2017, 44 x 27 inches, hand-knotted silk, 150 knots/inch, edition 20 + 3APs
The attraction to make a rug with Keltie Ferris was immediate and obvious. In digital-age terms, rugs by their very nature have the characteristic of having noticeable pixilation-- and in Ferris gorgeous intense abstract paintings, pixilation and resolution are a central issue. Ferris' body-print based pigmented works on paper, previously exhibited at Mitchell Inness & Nash, are the inspiration for her first rug with BravinLee Editions. Ferris coats her body with oil and presses herself against the paper surface on the floor of her studio. She then sprinkles the paper with pure color pigments. The results are compelling. Resembling a photographic yet fragmented impression of the body, they recall X-rays, Xeroxes or photo-silkcreens. The size of the carpet is meant to evoke a prayer rug or a mystical shroud. In an article in Hyperallergic Keltie Ferris says, “The body prints are as colorful as humanly possible”; that we were able to fully capture that intensity in the dyed woven silk is what makes the rug so amazing and forceful.
"My body prints are made horizontally on the floor, by doing a push-up-like movement onto paper. So it seemed fitting to make a floor rug, something that would stay where the piece was made, the horizontal plane. My work often flirts with the decorative, so I've always wanted to make a carpet, to further examine how my work is decorative, and how it is NOT decorative. I am drawn to Persian carpets, specifically their bilateral symmetry referencing garden design and the body. I thought it would be exciting to see that format literalized as a centralized body on a horizontal plane. It's a body as mapped terrain, a body as a garden, or a body as a tree bearing fruit."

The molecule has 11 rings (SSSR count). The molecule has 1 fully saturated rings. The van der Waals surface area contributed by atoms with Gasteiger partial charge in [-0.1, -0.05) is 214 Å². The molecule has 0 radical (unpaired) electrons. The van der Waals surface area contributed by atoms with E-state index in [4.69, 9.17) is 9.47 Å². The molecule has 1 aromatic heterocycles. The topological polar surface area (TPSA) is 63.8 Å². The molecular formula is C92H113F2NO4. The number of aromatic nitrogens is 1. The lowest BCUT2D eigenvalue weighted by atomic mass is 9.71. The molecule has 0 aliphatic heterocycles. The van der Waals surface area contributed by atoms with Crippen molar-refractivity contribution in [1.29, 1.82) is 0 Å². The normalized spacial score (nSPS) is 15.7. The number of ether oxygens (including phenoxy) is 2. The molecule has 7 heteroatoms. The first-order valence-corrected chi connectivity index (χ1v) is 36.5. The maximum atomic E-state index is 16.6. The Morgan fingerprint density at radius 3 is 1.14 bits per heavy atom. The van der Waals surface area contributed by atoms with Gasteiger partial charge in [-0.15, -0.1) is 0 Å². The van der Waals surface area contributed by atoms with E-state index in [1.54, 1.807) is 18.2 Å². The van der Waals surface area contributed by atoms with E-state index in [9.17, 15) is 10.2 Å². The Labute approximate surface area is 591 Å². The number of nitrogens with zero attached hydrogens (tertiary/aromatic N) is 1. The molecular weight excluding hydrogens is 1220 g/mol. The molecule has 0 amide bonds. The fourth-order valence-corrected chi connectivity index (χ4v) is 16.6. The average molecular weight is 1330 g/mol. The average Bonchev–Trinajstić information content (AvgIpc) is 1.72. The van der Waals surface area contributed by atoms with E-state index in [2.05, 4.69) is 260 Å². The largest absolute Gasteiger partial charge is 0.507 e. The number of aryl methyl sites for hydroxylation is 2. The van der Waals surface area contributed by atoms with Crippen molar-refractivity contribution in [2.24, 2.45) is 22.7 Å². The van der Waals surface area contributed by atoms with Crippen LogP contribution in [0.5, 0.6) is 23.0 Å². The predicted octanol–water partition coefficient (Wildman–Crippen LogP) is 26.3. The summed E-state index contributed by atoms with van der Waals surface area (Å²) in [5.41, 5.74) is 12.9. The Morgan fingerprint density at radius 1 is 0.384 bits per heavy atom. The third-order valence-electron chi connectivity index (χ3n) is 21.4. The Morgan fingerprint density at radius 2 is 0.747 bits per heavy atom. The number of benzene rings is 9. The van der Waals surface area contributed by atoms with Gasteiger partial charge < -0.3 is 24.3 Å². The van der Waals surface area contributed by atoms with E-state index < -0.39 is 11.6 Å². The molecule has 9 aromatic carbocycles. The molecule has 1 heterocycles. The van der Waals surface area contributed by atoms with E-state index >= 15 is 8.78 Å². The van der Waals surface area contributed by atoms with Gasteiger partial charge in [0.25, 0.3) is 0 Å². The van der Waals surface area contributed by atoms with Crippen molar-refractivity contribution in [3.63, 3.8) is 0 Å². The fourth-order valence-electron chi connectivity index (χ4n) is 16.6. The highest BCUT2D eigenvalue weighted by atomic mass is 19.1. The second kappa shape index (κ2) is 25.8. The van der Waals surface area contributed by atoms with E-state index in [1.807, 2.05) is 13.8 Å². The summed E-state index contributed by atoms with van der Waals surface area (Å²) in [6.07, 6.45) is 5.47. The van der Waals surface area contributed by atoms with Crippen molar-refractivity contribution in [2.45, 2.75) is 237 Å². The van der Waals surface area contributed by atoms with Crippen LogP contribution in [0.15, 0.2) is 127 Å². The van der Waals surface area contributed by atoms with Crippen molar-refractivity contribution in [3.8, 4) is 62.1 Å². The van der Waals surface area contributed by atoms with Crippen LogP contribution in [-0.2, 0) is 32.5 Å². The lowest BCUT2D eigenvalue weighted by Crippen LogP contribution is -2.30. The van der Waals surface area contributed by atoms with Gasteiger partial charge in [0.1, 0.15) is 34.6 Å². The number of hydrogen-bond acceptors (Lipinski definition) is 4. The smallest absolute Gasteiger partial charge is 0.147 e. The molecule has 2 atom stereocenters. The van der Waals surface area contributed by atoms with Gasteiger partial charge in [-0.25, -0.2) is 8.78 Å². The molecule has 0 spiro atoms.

Keltie Ferris was born in Kentucky in 1977 and currently lives and works in Brooklyn, New York. She graduated with a BFA from the Nova Scotia College of Art and Design and an MFA from the Yale School of Art in 2006. Recent solo exhibitions include Body Prints and Paintings at the University Art Museum at SUNY Albany, New York (2016); Paintings and Body Prints at Mitchell-Innes & Nash, New York (2015); Keltie Ferris: Doomsday Boogie at the Santa Monica Museum of Art, Los Angeles (2014); Body Prints at Chapter NY, New York (2014); and Man Eaters at the Kemper Museum, Kansas City (2009-10). Her works have been included in group exhibitions at institutions, including Saatchi Gallery, London (2014); Contemporary Arts Museum of Houston, Texas (2014); The Academy of Arts and Letters, New York (2014); Brooklyn Museum, New York (2012); the Indianapolis Museum of Contemporary Art, Indianapolis (2010); and The Kitchen, New York (2009). She was recently awarded the Rosenthal Family Foundation Award in Painting by the Academy of Arts and Letters.
BravinLee editions is a proud member of GoodWeave
GoodWeave’s founder Kailash Satyarthi was recently awarded the Nobel Peace Prize in honor of his career dedicated to ending the exploitation of children around the world. GoodWeave, an international nonprofit organization geared toward abolishing child labor in the carpet industry, has liberated and educated thousands of children, bringing them from carpet looms to classrooms. Satyarthi and GoodWeave work to guide consumers to its Child Labor Free Certified rugs and replicate their market-based approach of certification in other sectors. Kailash said at the ceremony, “I refuse to accept that the shackles of slavery can ever be stronger than the quest for freedom.” He asked those in attendance to place their hands over their hearts and “listen to the child inside.”